Residential Flat Roof - Classic Roof Replacement

3 Types of Residential Flat Roofing

All structures need a roof to keep the elements at bay. For many decades industrial buildings were topped off with flat roofs. It remains one of the most cost-effective solutions for large surface areas. This is why it is so common for commercial or industrial structures. But what about residential roofing? Would residential flat roofing work for your house? 

Flat roofs can offer advantages for homes, including a modern or minimalist design, increased energy efficiency and more living space for its occupants. 

Unlike a steeply pitched roof, most of the square footage under a flat roof can be livable space. A flat roof can host patios for entertaining or exercising, rooftop gardens or out-of-sight solar panel installations. Any of these applications will require certain design considerations, such as adding railings or other safety features. Special permits may be required for a flat roof from the local building authority as well. 

Residential Flat Roofing Basics

The three major types of residential flat roofing are:

  • Built-up roofing, aka BUR
  • Modified bitumen roofing
  • Single-ply membrane

The team at Classic, all of whom have been certified by the GAF Roofing Academy, has installed all three of these flat roof systems countless times. Keep in mind that flat roofs are not completely flat. They do have a slope to them, usually from single digits to up to 15 degrees, to allow water to flow into drainage or gutter systems. 

Let’s learn more about each of these types of residential flat roofing systems, as well as some of the advantages and disadvantages.

Built-Up Roofing or BUR

The built-up roof system, often referred to by the acronym BUR, is the OG (original gangster) of flat roofing systems. It’s been in use for more than 100 years in the United States.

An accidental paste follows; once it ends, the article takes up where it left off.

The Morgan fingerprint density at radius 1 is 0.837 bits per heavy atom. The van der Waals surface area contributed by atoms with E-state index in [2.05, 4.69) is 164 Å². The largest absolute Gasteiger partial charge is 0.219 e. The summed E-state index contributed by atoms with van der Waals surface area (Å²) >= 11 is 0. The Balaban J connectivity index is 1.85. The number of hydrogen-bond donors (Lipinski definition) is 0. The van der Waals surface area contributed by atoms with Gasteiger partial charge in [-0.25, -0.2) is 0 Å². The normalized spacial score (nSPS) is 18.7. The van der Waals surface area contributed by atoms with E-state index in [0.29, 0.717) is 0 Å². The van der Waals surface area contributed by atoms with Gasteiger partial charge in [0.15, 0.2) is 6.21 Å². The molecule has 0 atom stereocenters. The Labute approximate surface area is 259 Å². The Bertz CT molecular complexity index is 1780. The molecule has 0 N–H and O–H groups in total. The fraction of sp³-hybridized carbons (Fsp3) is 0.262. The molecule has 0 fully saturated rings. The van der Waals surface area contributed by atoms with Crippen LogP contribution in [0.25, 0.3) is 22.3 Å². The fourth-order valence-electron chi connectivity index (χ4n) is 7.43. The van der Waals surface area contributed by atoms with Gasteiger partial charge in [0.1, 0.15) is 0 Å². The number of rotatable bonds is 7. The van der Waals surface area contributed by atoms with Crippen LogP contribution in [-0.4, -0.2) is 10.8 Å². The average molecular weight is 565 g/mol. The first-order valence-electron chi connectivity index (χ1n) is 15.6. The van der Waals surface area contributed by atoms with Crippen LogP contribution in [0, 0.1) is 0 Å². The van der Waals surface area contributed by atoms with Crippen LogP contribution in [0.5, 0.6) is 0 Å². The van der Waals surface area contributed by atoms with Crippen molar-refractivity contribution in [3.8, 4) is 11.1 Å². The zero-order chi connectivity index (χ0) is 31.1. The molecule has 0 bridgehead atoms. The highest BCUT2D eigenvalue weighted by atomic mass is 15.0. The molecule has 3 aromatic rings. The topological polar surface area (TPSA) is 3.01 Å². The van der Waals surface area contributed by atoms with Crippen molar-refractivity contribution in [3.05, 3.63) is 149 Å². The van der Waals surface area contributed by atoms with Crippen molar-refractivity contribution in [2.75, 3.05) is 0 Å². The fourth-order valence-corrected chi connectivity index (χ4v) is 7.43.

However, it’s unlikely to find BUR on any homes in recent years. That’s because of the advent of other roofing materials that are more suitable for residential properties with flat roofs. But BUR is still the popular style of commercial or industrial structures. 

While BUR can be built in a variety of ways, generally, it’s a roof made up of roofing felt or ply sheets covered with a layer of hot asphalt. This consists of melting bricks of asphalt in metal kettles and using mops to apply asphalt in between a base sheet, a ply sheet(s) and lastly a cap sheet. The more layers, the more durable and long-lasting the roof will be. The layers are topped off by a cap sheet or a coat of asphalt and granules or spreading gravel and slag.

The popularity of this roofing system was due to the affordability of multiple layers, helping building owners shield their property from the elements for long durations at a cost-effective price point.  

Today there are also cold-applied adhesive solutions that take out the smell and some of the difficulty of BUR.

Where BUR is Used

BUR is often used on essential buildings, such as schools, hospitals and key infrastructure buildings, that need to stay open and operational at all times.

Modified Bitumen Roofing or MBR

This roofing system still uses asphalt, it’s just the asphalt is modified slightly. A polymer or synthetic rubber or plastic is mixed into the asphalt or bitumen and reinforced with fiberglass or polyester during the manufacturing process. Here are some of the MBR products produced by GAF that Classic Roofing & Construction has applied to homes and commercial structures.